Zimmermann, Jenny L.,
Melanie Clegg, Emanuel de Bellis, and Reto Hofstetter (2020), ”Wenn sich
Produkte selbstständig machen – Handlungsempfehlungen zur Adoption von smarten
Produkten”, Schweizerische Gesellschaft für Marketing Forschungsreihe.
72% of the Swiss
population already own a smart product and 59% consider purchasing smart
products in the near future. These are results of our “Smart Products Reports
2020”, the first representative study in the Swiss market on the perception of
smart products. However, company revenues generated from the smart products
sector and public discourses suggest that consumers are also skeptical,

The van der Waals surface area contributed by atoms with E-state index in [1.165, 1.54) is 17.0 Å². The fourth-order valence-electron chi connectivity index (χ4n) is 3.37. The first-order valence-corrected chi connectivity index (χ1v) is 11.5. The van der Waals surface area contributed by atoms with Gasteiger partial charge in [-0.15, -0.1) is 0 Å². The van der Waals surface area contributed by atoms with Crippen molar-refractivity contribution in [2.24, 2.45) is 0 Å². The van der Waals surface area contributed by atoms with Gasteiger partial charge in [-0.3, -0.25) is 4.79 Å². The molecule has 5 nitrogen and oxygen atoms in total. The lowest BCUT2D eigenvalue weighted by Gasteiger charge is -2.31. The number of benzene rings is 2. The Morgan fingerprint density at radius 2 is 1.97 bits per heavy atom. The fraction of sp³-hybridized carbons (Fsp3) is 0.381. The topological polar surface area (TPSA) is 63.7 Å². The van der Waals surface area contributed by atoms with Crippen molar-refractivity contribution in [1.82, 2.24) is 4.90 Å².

distrustful and even fearful about these novel products. The development
towards smarter products is highly interesting from a social and a business
perspective. At the same time, it raises the question for marketing managers
and product designers of how smart products with their new core characteristics
and product features can be optimally integrated into consumers’ everyday
To answer this question, our gfm insights article combines findings from the Smart Products Report 2020 with insights from current consumer research. In order for smart products to reach their full potential and for consumers to benefit from their advantages, there is still some backlog in terms of product development, design and communication. Based on insights of the Smart Products Report 2020, best practices and current consumer research, the article derives and explains eight concrete recommendations for action to make Switzerland even “smarter”: